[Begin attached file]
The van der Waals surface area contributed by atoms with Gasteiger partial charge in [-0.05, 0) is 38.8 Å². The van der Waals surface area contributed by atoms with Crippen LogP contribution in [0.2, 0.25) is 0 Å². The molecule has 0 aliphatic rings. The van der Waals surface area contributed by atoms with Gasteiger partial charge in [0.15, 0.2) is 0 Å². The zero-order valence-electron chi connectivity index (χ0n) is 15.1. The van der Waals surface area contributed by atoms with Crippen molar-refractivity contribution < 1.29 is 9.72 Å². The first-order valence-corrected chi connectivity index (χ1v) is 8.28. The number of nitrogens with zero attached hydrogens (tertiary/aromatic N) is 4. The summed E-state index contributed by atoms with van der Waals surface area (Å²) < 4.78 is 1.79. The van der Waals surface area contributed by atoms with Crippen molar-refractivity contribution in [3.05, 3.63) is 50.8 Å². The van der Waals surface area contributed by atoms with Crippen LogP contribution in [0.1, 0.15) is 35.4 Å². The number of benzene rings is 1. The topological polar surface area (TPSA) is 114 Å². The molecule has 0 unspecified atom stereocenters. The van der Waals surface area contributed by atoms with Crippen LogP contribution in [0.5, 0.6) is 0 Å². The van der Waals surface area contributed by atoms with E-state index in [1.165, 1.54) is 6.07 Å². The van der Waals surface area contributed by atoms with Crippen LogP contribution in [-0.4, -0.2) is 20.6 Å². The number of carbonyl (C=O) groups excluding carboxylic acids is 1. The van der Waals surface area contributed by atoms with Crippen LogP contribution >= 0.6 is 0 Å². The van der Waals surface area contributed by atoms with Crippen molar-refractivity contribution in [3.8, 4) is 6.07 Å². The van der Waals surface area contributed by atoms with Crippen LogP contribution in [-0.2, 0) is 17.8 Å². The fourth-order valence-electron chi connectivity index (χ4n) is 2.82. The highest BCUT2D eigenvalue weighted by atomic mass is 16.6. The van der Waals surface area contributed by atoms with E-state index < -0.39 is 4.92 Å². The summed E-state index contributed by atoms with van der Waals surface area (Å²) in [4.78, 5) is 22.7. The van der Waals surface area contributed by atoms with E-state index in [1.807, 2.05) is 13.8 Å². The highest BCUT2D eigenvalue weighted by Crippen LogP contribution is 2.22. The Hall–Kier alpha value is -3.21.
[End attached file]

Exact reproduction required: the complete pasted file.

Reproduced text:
The van der Waals surface area contributed by atoms with Gasteiger partial charge in [-0.05, 0) is 38.8 Å². The van der Waals surface area contributed by atoms with Crippen LogP contribution in [0.2, 0.25) is 0 Å². The molecule has 0 aliphatic rings. The van der Waals surface area contributed by atoms with Gasteiger partial charge in [0.15, 0.2) is 0 Å². The zero-order valence-electron chi connectivity index (χ0n) is 15.1. The van der Waals surface area contributed by atoms with Crippen molar-refractivity contribution < 1.29 is 9.72 Å². The first-order valence-corrected chi connectivity index (χ1v) is 8.28. The number of nitrogens with zero attached hydrogens (tertiary/aromatic N) is 4. The summed E-state index contributed by atoms with van der Waals surface area (Å²) < 4.78 is 1.79. The van der Waals surface area contributed by atoms with Crippen molar-refractivity contribution in [3.05, 3.63) is 50.8 Å². The van der Waals surface area contributed by atoms with Crippen LogP contribution in [0.1, 0.15) is 35.4 Å². The number of benzene rings is 1. The topological polar surface area (TPSA) is 114 Å². The molecule has 0 unspecified atom stereocenters. The van der Waals surface area contributed by atoms with Crippen LogP contribution in [0.5, 0.6) is 0 Å². The van der Waals surface area contributed by atoms with E-state index in [1.165, 1.54) is 6.07 Å². The van der Waals surface area contributed by atoms with Crippen LogP contribution in [-0.4, -0.2) is 20.6 Å². The number of carbonyl (C=O) groups excluding carboxylic acids is 1. The van der Waals surface area contributed by atoms with Crippen LogP contribution >= 0.6 is 0 Å². The van der Waals surface area contributed by atoms with Crippen molar-refractivity contribution in [3.8, 4) is 6.07 Å². The van der Waals surface area contributed by atoms with Crippen LogP contribution in [-0.2, 0) is 17.8 Å². The fourth-order valence-electron chi connectivity index (χ4n) is 2.82. The highest BCUT2D eigenvalue weighted by atomic mass is 16.6. The van der Waals surface area contributed by atoms with E-state index < -0.39 is 4.92 Å². The summed E-state index contributed by atoms with van der Waals surface area (Å²) in [4.78, 5) is 22.7. The van der Waals surface area contributed by atoms with E-state index in [1.807, 2.05) is 13.8 Å². The highest BCUT2D eigenvalue weighted by Crippen LogP contribution is 2.22. The Hall–Kier alpha value is -3.21.